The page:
A Soldier’s Heart: Let There Be Light

A Soldier’s Heart: Let There Be Light

Post-Traumatic Stress Disorder (PTSD) is the invisible wound that scars war veterans, and some individuals are so afflicted that they die physically or psychologically from this traumatic wound through suicide, homicide or incurable psychosis. In 2012, this disorder is recognized and understood in ways it never was before, making it more possible for traumatized men and women to get the help they need. However, war-related PTSD certainly isn’t new, and when the 20th century and its technological might ushered in massively brutal, worldwide conflicts that buried forever idea of a “gentleman’s war,” it also drastically increased the psychological pressures on combat troops. Motion pictures have been used to document the many aspects of war. Over the years, the United States government has commissioned a number of documentaries that look at soldiers returning from theaters of war, as they attempt to reintegrate into the society they left behind.

Perhaps the most famous documentary about returning soldiers is the 1946 film Let There Be Light by the acclaimed filmmaker John Huston, who considered the film to be one of his best movies. However, its fame derives mainly from being kept hidden for 35 years after it was made, by a War Department uncomfortable with the notion that there is any lasting downside to war for the returning veteran. The War Department was so uneasy about this documentary that it had the film remade as Shades of Gray, a propaganda docudrama based on Let There Be Light, which not only eliminated African-American soldiers from the cast, but also suggested that only soldiers who were disturbed before they went to war broke down upon their return.

Film history isn’t the only context in which to appreciate Huston’s hour-long documentary, his third and final film for the Army Signal Corps. Let There Be Light is also one of the earliest commercial depictions of psychotherapy, in this case the military’s use of it to treat what we now call Post-Traumatic Stress Disorder. The U.S. military now offers a wide array of pre- and post-battle therapies to help soldiers recover from traumatic experiences. In contrast, Let There Be Light’s gruff doctors, who inject sodium amytal and conduct religious group therapy sessions, look prehistoric by comparison.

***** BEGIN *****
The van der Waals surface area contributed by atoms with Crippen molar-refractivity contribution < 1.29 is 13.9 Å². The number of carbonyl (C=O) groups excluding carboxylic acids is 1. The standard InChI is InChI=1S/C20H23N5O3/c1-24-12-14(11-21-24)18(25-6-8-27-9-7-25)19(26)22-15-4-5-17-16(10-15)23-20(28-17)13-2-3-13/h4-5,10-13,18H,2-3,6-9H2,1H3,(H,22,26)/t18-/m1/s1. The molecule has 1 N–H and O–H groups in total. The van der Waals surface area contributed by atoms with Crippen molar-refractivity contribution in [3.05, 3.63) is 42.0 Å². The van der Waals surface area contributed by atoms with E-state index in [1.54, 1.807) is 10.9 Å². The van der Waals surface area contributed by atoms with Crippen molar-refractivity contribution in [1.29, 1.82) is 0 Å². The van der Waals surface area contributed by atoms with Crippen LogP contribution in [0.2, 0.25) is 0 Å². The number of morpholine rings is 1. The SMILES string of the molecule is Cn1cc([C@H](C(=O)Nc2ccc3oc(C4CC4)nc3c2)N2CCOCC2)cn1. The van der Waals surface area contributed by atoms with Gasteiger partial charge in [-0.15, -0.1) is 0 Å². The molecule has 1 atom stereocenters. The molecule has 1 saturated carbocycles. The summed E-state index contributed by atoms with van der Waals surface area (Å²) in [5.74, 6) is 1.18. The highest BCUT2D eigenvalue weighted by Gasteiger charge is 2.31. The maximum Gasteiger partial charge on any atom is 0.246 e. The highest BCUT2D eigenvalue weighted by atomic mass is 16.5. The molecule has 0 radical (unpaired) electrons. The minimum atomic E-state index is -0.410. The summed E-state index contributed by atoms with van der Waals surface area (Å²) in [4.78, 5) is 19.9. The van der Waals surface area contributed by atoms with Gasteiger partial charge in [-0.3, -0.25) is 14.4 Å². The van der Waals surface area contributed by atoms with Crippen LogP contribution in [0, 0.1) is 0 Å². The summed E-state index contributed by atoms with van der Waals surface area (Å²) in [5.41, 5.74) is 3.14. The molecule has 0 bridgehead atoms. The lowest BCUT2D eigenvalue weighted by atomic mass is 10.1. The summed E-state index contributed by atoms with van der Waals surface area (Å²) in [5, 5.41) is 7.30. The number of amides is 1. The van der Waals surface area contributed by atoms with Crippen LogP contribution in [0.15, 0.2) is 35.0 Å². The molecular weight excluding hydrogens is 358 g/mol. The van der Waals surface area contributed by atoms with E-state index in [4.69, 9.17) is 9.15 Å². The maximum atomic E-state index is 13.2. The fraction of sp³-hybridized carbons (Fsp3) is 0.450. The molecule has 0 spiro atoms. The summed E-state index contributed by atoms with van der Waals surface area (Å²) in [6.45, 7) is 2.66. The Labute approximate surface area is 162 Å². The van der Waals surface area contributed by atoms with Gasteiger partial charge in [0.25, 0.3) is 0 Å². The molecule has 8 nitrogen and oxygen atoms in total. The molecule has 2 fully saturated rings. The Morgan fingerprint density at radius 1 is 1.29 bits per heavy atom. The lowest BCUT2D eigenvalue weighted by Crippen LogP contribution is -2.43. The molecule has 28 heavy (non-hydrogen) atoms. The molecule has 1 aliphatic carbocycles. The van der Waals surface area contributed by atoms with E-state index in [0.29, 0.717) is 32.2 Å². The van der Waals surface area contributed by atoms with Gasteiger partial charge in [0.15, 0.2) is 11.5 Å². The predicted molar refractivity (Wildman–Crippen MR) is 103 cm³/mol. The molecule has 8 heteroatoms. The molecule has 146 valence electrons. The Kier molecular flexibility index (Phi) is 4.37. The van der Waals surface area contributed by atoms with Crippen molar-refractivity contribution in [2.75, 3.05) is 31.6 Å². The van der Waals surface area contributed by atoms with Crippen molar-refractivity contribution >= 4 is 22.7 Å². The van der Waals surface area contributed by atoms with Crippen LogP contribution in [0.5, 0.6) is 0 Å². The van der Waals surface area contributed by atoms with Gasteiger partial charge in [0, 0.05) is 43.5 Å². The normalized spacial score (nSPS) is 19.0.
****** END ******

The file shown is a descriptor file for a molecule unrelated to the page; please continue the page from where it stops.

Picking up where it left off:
Nevertheless, Let There Be Light, like its routinely under-appreciated 1946 fictional counterpart, The Best Years of Our Lives, remains essential viewing. Each of the films conveys a sense of compassion toward soldiers; the soldiers presented in these films don’t ask to be called heroes, they only want normalcy. Today’s returning soldiers surely feel the same, and yet their experiences on the battlefield are increasingly abnormal, even unknown, to most people they encounter upon returning.

Seven months after the War Department forcibly prevented Let There Be Light from premiering at New York City’s Museum of Modern Art, a disabled Army veteran named Harold Russell became the only man to win two Oscars for the same performance. Russell received the Academy Award for Best Supporting Actor and an Honorary Award for Nonprofessional aActing for his role as a returned soldier in The Best Years of Our Lives. William Wyler’s 168-minute drama concerns the homecomings of three soldiers, and it was showered with awards throughout the winter and spring of 1947, including a Best Picture Oscar and multiple Golden Globes and New York Film Critics Circle citations.